(On a side note, how was Tommy Heinsohn, maybe the biggest Celtics-homer in history, ever allowed to do color commentary on national broadcasts where he had to at least appear to be a neutral observer?).
Wilkins would shoot an amazing 19-23 from the floor and finish with 47 points. Bird went for 34 points, 20 of which came in the fourth quarter, as Boston got the win and advanced. My favorite moments from the game where a pair of lefty shots Bird made in the lane, and then later, a crucial three pointer with about a minute to go with Wilkins all over him.
To this day, I remember the game ending, celebrating in my living room, and then racing out to the hoop in my driveway, trying to reproduce all of those shots that Bird made.
The Hawks actually led the series three games to two, with Game Six to be played in Atlanta. Atlanta had a chance to end the series on its own home court, but Boston came away with the victory that set up the showdown in Game Seven.
After Game Six, Bird guaranteed a Game Seven victory, saying,
“They had their chance, they had a big chance to beat us. I think now we are going to come out and play like we did tonight, but we are going to be at home and our shots are going to be dropping a little bit better, and we are going to be running a little faster. So I’d say [Game Seven] is going to be a big win for the Celtics.”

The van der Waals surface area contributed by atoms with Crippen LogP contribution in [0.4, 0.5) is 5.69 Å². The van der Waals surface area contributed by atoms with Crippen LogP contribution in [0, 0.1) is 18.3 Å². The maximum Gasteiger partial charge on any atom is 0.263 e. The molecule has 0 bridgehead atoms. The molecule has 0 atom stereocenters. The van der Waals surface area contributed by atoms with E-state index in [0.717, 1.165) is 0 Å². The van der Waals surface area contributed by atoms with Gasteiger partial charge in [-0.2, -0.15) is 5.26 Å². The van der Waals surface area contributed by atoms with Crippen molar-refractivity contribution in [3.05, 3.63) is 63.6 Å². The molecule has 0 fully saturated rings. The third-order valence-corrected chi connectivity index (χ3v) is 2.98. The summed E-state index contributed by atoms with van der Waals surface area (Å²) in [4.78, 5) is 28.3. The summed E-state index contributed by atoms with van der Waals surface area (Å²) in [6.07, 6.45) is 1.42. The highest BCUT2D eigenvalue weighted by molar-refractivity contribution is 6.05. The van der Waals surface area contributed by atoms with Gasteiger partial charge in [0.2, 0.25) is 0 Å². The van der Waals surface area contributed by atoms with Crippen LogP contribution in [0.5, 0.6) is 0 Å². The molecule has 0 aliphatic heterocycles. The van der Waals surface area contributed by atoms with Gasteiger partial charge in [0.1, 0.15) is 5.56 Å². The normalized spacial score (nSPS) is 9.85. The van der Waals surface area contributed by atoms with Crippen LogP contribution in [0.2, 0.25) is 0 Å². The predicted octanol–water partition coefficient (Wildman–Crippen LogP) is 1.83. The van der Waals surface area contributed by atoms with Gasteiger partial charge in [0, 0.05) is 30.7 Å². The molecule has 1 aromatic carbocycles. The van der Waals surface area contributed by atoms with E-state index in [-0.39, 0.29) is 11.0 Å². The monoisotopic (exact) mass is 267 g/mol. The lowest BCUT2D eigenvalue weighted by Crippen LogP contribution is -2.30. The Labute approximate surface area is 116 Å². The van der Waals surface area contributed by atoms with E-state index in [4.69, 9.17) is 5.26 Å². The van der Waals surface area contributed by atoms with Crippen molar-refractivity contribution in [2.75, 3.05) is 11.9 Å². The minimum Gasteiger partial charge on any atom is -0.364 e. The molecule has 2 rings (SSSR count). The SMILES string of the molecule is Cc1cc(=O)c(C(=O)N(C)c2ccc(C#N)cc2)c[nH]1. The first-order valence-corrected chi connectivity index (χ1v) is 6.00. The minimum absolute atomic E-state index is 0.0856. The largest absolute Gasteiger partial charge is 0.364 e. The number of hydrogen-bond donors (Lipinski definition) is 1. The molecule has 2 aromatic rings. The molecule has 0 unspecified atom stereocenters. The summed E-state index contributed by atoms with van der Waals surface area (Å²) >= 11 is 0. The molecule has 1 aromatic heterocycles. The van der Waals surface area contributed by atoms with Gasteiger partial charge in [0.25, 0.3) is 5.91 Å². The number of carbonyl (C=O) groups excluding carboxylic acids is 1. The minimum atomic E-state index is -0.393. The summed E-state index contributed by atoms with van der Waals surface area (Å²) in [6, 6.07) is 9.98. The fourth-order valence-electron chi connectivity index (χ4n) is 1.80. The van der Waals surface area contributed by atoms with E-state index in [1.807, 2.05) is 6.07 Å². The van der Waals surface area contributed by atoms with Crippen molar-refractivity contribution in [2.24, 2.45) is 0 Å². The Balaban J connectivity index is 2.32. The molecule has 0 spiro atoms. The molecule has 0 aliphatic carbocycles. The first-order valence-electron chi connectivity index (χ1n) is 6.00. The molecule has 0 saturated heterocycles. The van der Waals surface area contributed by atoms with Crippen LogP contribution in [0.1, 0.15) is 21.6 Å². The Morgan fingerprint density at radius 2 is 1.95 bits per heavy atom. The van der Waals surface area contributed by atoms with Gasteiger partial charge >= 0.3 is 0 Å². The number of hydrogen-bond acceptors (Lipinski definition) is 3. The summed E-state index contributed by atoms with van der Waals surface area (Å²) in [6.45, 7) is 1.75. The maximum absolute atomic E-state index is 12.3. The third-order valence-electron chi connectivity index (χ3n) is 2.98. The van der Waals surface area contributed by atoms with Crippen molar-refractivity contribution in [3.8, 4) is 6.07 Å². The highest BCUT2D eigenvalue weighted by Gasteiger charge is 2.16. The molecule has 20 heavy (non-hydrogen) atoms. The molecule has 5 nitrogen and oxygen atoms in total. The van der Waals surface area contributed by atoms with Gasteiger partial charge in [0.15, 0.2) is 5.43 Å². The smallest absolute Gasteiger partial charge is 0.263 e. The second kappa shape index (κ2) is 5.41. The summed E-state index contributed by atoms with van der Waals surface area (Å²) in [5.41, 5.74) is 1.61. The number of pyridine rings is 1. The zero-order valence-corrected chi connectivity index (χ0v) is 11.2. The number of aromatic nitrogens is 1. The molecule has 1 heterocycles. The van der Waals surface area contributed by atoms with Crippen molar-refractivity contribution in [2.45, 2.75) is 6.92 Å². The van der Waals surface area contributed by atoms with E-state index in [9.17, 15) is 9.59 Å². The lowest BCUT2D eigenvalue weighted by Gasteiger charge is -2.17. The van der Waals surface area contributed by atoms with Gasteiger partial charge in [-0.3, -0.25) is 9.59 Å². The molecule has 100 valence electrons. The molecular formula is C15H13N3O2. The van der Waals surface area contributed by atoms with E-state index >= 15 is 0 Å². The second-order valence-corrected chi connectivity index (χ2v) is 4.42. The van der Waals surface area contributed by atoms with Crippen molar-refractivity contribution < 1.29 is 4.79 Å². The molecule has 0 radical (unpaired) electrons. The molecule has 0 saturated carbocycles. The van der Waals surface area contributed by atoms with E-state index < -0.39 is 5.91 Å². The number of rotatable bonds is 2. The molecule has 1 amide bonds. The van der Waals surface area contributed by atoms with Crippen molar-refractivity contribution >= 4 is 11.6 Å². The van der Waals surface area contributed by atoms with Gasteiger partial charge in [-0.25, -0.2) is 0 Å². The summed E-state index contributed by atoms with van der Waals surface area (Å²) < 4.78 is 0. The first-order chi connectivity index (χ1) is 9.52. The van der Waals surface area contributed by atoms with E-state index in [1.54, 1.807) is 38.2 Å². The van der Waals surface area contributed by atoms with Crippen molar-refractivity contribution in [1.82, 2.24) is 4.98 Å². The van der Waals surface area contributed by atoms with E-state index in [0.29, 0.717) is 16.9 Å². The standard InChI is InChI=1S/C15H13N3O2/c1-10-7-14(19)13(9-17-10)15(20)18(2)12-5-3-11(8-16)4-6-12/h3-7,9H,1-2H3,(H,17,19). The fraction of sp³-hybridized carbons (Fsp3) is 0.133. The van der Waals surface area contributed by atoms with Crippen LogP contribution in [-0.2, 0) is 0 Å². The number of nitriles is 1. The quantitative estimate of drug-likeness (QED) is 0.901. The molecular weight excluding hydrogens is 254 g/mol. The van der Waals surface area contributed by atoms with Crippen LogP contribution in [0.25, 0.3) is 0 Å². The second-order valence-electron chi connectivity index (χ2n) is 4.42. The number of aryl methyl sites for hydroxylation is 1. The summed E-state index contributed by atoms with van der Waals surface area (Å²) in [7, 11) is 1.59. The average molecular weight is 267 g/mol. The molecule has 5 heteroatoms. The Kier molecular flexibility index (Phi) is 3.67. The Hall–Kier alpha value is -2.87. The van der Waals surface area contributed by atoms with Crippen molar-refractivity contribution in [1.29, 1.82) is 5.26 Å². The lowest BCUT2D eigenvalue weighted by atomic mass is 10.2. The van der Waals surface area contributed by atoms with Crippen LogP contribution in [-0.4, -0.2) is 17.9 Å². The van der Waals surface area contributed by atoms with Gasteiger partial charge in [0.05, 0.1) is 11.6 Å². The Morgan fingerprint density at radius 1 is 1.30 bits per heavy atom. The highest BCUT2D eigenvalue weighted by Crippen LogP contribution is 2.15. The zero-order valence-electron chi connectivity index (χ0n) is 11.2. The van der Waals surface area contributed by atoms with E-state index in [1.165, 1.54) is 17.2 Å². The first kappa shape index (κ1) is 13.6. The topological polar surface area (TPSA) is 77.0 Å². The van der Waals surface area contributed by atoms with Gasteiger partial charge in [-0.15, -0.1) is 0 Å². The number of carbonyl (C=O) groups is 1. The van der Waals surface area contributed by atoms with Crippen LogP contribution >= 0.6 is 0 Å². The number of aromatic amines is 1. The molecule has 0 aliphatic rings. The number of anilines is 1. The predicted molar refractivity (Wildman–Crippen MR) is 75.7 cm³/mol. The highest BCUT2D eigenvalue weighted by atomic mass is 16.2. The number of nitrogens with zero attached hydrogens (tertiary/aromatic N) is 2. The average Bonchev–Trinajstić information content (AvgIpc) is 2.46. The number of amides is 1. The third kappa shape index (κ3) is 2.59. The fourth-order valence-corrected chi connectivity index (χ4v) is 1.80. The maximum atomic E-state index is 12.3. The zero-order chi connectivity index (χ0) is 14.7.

Another time Bird guaranteed victory and delivered was before Game Six of the 1986 NBA Finals, a game Bird has called the greatest game he ever played.
The 1986 season, when I was nine, was really the first year I can remember clearly watching the games. Game Six produced perhaps my favorite Larry Bird moment.
The fourth quarter began with the Celtics in command. In fact, Bird already had a triple-double. All that was left was for Boston to deliver the absolute knock-out punch. Leave it to Larry.
After trading a few baskets early in the quarter with Houston, Boston led 84-61. Celtics had the ball, and with the shot clock winding down, Bird took a pass underneath the hoop as he ran across the lane. Instead of putting up a shot from in close, he ran to the corner, dribbling around Bill Walton.
As the shot clock ticked down to two seconds, Bird made it to the corner, turned around, and buried a three pointer. The Garden crowd exploded. Game over, series over, and the Celtics had won title number 16.
Remember when Larry went for a Celtics’ record 60 points against the Hawks in 1985? As Quinn Buckner said, “Larry was so good that night, the Hawks were giving each other high fives.” And they were.
The story goes that Bird was on such a hot streak, he was calling his shots. And not just from spots on the floor, but on one play, he called, “three-pointer, trainer’s lap.” And he did it, hitting a three, while falling out of bounds, and landing in the Hawks’ trainer’s lap.